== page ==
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message 1: by Bryony, Circumnavigation Mod (new)

Bryony (bryony46) | 1058 comments Mod
I hope I'm posting this in the right folder, please let me know if not and I'll delete it.

One of my goals for this year is to read books from genres that are new or less familiar to me. I really want to read books that are "good" examples of those genres so I can work out if it's a genre I would like to read more of. So, I was wondering if anyone who is a fan of these genres could recommend good books in some of the genres I'd like to explore.

Genres on my list are:
* Fantasy (I've read pretty much no fantasy at all!)
* Cozy mysteries (a genre I'd never heard of until this year)
* Science fiction (I've read two Philip K. Dick books which I loved, would appreciate any recommendations for other authors to read)

If anyone is looking for recommendations in my favourite genres I'd be happy to suggest some. I read mostly classics, historical fiction and contemporary "literary fiction" (though I hate the term literary fiction!).

message 2: by Zaz (new)

Zaz | 3034 comments For scifi, especially if it's maybe not really your thing, I think I'd recommend The Long Way to a Small, Angry Planet, which is social scifi (or space opera) rather than high tech one. It can be a little difficult to enter in, so if you try, give it some chapters to introduce everything. Ender's Game is also a good one and it can be read as a (popular) standalone.

Fantasy is vast. Uprooted and Seraphina are good choices for modern fantasy (the first focus on magic, the 2nd more on dragons and powers). I think The Emperor's Soul is also a good entry with not a lot of things to digest and it's short.

message 3: by Katie (new)

Katie | 2369 comments The 3 genres you listed as favorites are also my favorites. I'd love to hear some of your recommendations.

message 4: by Jody (new)

Jody (jodybell) | 3491 comments I'm not a sci-fi reader either so will be watching this for recommendations! I loved Flowers for Algernon, if you haven't read that yet.

Katie, have you read A Fine Balance? It's *amazing*, but very bleak. One of the best books I've ever read.

message 5: by Perri (new)

Perri | 781 comments I don't read a lot of sci-fi but I loved Ender's Game and more recently The Martian

Love fantasy and agree with Zaz. that's a huge one. How about Neverwhere ,The Night Circus, Watership Down ?

Also not a cozy mystery fan mostly because they're usually series I prefer stand alones but I really liked The No. 1 Ladies' Detective Agency-what a hoot! I think that would be considered a cozy. Sometimes those labels confuse me. What is Literary Fiction?

message 6: by Thegirlintheafternoon (last edited Jun 03, 2017 09:01AM) (new)

Thegirlintheafternoon Hi Bryony,

One suggestion about fantasy reading: do a little digging into whether you think you'd prefer high fantasy or non-high fantasy. The former tends to involve a completely different world/society, usually with very elaborate social structures (think Lord of the Rings), while non-high fantasy often includes more recognizable ties to our own world. I thought I just didn't like fantasy, period, but through wider reading I found out that I actually just don't care for high fantasy (though there are exception to the rule even there). I've found several examples of non-high fantasy that I've really loved!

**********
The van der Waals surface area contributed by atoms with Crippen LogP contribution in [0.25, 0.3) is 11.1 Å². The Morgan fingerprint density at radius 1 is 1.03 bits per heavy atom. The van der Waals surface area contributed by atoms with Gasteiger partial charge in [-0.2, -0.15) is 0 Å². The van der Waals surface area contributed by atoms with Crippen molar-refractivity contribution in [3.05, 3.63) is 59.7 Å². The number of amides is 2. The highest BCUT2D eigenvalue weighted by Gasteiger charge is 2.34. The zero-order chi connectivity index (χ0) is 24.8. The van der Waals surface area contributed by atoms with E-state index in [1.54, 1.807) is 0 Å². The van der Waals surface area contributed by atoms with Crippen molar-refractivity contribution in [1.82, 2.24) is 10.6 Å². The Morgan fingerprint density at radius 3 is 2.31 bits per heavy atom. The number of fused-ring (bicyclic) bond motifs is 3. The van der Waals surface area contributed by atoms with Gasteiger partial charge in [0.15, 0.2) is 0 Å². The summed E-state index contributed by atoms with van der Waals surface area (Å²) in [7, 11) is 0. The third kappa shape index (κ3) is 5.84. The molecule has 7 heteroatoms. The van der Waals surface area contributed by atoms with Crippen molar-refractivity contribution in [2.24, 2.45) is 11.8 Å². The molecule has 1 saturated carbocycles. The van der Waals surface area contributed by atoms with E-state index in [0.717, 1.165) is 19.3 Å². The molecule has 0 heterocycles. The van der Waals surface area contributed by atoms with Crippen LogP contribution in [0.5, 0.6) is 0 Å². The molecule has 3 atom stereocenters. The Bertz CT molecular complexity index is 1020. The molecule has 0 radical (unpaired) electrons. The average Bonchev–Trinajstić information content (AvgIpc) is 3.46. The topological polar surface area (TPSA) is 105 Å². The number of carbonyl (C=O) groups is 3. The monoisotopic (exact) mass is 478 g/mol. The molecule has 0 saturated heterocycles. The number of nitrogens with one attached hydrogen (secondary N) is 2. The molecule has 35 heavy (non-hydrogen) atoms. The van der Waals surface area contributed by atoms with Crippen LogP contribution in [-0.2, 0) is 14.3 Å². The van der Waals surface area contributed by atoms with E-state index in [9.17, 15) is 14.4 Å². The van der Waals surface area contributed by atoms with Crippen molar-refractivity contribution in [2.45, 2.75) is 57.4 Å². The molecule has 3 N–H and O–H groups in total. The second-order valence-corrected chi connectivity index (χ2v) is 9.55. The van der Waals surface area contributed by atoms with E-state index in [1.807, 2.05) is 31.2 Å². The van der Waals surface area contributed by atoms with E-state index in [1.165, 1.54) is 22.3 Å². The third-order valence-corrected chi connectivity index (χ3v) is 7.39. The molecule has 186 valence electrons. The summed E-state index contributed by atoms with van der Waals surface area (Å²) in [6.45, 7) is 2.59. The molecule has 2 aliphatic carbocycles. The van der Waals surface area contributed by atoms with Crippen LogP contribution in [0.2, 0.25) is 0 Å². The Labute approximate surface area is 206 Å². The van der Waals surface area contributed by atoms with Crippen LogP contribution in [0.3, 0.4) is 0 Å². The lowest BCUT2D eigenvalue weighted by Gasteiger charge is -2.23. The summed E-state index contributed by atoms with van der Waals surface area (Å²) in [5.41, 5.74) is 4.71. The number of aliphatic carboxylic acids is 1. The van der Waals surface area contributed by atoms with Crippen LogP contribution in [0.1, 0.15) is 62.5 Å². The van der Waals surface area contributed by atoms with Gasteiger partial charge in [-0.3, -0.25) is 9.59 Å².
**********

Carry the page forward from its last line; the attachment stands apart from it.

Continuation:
There's also urban fantasy, which isn't my thing, but tends to have a grittier feel and usually contrasts a contemporary city setting with a magical world that underlies it.

ETA: These are my takes on these genres as someone who doesn't read widely within them - I would bow to the expertise of others!

message 7: by Peter (last edited Jun 03, 2017 09:03AM) (new)

Peter | 0 comments Sci-fi and Fantasy are two of my favourite genres! Here are some of my favourite books in each.

The Red Rising Trilogy by Pierce Brown (Red Rising, Golden Son, Morning Star - Lots of action, but light on the technical details and easy to read with tons of plots twists and surprises.

Timeline by Michael Crichton - Quantum physics, time travel and medieval France. One of my favourites, and one of his best.

11/22/63 by Stephen King- Quite a large book, and outside the normal genre tropes from King, but maybe up your alley; light sci-fi and time travel mixed into a historical fiction. An extremely well crafted story that immerses the reader into 1960s era America.

Ancillary Justice by Ann Leckie - Quite possibly my favourite sci-fi novel. Definitely a "heavy" sci-fi book, but such a refreshing and unique take on the genre. The author uses gender terms ambiguously and the perspective takes a little time to wrap your head around before things start making sense. But once things start clicking it is so worth the effort.


The Name of the Wind by Patrick Rothfuss - If you're looking to get into the fantasy genre, this is one book you don't want to miss. Possibly my favourite fantasy novel. It's got magic, intrigue, mystery, rivalries, danger and adventure all thrown into the story of a young musician and his quest to learn the magics of his world. However, be warned... Book three has been awaiting publication for going on 7 years now.

Night Watch by Sergei Lukyanenko - Urban supernatural fantasy in modern day Moscow. Vampires, magicians and other supernatural people known as Others choose either the Light or the Dark. The Night Watch (Consisting of Light Others) and the Day Watch (consisting of Dark Others), are two pseudo-police forces made up of Others to monitor the actions of the other side. The novel is made up of three "books" within it; the first two are seemingly unrelated to start until things are tied together in the final act of the novel. A few minor translation errors, but a strong fantasy series.